Open Access Highly Accessed Research article

Using next generation transcriptome sequencing to predict an ectomycorrhizal metabolome

Peter E Larsen1*, Avinash Sreedasyam2, Geetika Trivedi2, Gopi K Podila2, Leland J Cseke2 and Frank R Collart1

Author Affiliations

1 Biosciences Division, Argonne National Laboratory, Lemont, IL 60490, USA

2 Department of Biological Sciences, University of Alabama in Huntsville, Huntsville, AL 35899, USA

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BMC Systems Biology 2011, 5:70  doi:10.1186/1752-0509-5-70

Published: 13 May 2011

Abstract

Background

Mycorrhizae, symbiotic interactions between soil fungi and tree roots, are ubiquitous in terrestrial ecosystems. The fungi contribute phosphorous, nitrogen and mobilized nutrients from organic matter in the soil and in return the fungus receives photosynthetically-derived carbohydrates. This union of plant and fungal metabolisms is the mycorrhizal metabolome. Understanding this symbiotic relationship at a molecular level provides important contributions to the understanding of forest ecosystems and global carbon cycling.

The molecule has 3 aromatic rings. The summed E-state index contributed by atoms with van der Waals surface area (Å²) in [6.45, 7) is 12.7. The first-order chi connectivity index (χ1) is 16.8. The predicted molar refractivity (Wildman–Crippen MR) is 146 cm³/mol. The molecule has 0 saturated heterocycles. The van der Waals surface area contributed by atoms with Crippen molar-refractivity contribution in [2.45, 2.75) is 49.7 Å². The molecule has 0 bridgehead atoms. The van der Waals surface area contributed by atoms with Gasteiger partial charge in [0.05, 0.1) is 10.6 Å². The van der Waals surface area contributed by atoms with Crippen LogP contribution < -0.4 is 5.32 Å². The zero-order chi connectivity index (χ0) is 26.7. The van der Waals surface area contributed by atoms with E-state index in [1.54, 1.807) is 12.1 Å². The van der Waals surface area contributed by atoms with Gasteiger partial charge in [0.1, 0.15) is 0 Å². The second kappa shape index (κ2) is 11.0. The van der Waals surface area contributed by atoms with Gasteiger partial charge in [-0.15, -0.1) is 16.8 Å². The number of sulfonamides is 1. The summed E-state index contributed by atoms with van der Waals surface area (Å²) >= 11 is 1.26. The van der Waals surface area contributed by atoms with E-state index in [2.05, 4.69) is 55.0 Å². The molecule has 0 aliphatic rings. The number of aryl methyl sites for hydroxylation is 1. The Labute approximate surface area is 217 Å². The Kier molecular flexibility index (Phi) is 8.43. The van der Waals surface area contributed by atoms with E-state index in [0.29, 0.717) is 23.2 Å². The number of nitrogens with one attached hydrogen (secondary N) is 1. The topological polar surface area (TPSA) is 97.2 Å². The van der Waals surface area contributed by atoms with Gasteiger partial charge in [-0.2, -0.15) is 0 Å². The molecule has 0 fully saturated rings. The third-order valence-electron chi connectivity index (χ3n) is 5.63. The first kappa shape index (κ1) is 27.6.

Results

We generated next generation short-read transcriptomic sequencing data from fully-formed ectomycorrhizae between Laccaria bicolor and aspen (Populus tremuloides) roots. The transcriptomic data was used to identify statistically significantly expressed gene models using a bootstrap-style approach, and these expressed genes were mapped to specific metabolic pathways. Integration of expressed genes that code for metabolic enzymes and the set of expressed membrane transporters generates a predictive model of the ectomycorrhizal metabolome. The generated model of mycorrhizal metabolome predicts that the specific compounds glycine, glutamate, and allantoin are synthesized by L. bicolor and that these compounds or their metabolites may be used for the benefit of aspen in exchange for the photosynthetically-derived sugars fructose and glucose.

Conclusions

The analysis illustrates an approach to generate testable biological hypotheses to investigate the complex molecular interactions that drive ectomycorrhizal symbiosis. These models are consistent with experimental environmental data and provide insight into the molecular exchange processes for organisms in this complex ecosystem. The method used here for predicting metabolomic models of mycorrhizal systems from deep RNA sequencing data can be generalized and is broadly applicable to transcriptomic data derived from complex systems.